10/26/2016 09:59 EDT | Updated 10/26/2016 09:59 EDT

Cultural Remedies For Vancouver: A City Without Duende

Is Vancouver a city without duende? For those unfamiliar with the term, a creative force evoked in the art of flamenco, I defer to Garcia Lorca -- the poet killed by right-wing Spanish civil war era assassins whose work seems ever more resonant in our time of vulgar demagogues and neo-liberal pretenders.

Is Vancouver a city without duende?

For those unfamiliar with the term, a creative force evoked in the art of flamenco, I defer to Garcia Lorca -- the poet killed by right-wing Spanish civil war era assassins whose work seems ever more resonant in our time of vulgar demagogues and neo-liberal pretenders.

In his "Theory and Play of the Duende," Lorca explains:

"The duende works on the dancer's body like wind on sand. It changes a girl, by magic power, into a lunar paralytic, or covers the cheeks of a broken old man, begging for alms in the wine-shops, with adolescent blushes: gives a woman's hair the odour of a midnight sea-port: and at every instant works the arms with gestures that are the mothers of the dances of all the ages."

He writes of the duende as, "A mysterious force that everyone feels and no philosopher has explained."

"The duende is a force not a labour, a struggle not a thought. I heard an old maestro of the guitar say: 'The duende is not in the throat: the duende surges up, inside, from the soles of the feet.' Meaning, it's not a question of skill, but of a style that's truly alive: meaning, it's in the veins: meaning, it's of the most ancient culture of immediate creation."

I pondered Lorca's heady prose the other evening, after a night of "flamenco royalty" -- at our city's annual festival of the Andalusian art -- when the fabulous Mercedes Amaya came to town.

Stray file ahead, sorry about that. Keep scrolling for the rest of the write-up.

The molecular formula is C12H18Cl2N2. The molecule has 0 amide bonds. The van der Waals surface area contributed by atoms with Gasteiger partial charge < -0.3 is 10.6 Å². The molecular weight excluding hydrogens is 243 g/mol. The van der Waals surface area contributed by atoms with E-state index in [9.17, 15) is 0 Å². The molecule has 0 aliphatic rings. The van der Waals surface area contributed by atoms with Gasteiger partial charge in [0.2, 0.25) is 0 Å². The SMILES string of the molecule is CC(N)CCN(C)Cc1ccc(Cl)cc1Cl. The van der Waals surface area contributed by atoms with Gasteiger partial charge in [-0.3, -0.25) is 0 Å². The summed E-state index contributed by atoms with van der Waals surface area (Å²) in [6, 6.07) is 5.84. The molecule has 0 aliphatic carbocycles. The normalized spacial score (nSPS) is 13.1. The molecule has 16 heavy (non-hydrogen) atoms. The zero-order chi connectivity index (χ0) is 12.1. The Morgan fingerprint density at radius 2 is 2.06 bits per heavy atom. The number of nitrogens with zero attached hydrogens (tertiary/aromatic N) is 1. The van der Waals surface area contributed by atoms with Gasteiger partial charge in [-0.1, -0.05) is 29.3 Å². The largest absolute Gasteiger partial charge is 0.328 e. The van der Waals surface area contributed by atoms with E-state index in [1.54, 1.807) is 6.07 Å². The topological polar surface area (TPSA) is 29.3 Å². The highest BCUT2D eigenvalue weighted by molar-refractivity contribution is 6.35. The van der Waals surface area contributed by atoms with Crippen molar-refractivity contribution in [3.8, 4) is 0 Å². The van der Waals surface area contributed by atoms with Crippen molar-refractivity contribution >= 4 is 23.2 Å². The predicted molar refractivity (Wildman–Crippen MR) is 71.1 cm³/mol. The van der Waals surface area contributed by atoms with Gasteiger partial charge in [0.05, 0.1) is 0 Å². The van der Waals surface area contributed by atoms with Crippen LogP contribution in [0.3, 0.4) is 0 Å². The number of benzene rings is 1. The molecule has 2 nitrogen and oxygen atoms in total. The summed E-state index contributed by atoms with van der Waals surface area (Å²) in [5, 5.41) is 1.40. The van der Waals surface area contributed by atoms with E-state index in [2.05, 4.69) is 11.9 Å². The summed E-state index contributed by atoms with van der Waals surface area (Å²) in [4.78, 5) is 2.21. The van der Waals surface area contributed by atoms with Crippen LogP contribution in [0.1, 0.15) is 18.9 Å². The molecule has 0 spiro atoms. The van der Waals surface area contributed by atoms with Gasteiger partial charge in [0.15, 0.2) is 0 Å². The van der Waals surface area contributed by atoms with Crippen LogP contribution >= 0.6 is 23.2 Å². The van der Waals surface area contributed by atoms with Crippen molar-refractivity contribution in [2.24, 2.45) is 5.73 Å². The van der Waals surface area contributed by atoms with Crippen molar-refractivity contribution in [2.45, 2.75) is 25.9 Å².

The flamenco legend and her troupe of dancers and singers -- hosted by our city's own Rosario Ancer - managed to pierce through the rain and local cultural inertia to inject a pure burst of duende into our laconic West Coast souls. As arms twisted into frenzied fandangos and singers sang songs inspired by ancient Indian, Jewish, Islamic and Persian traditions that fused together in 15th century Spain -- for a moment, the world was on fire.

Image courtesy of Vancouver International Flamenco Festival

And then just like that it was all over, and we retreated into the dark night of the #22 bus, into a rainy, reasoned place where we destroy our indigenous duende and tear down everything that is old. Our late capitalist moment finds us shunning what is real in favour of the bright, the shiny and the commodified. We live in a place where sports stadiums and real estate marketing centres have replaced the public realm, and where the young and the creative must live in basements at the edge of town, while aging boomers with detached houses are entertained. A place where global wealth and digital culture have only served to heighten the sense of disconnect our former colony already engenders.

For the real is problematic in colonial culture. It is fetishized and feared, decorated and dissected, discussed and destroyed, but rarely allowed to breathe and be. A town without duende is in great spiritual peril no matter how much funding -- or not -- as they case may be -- we throw at it.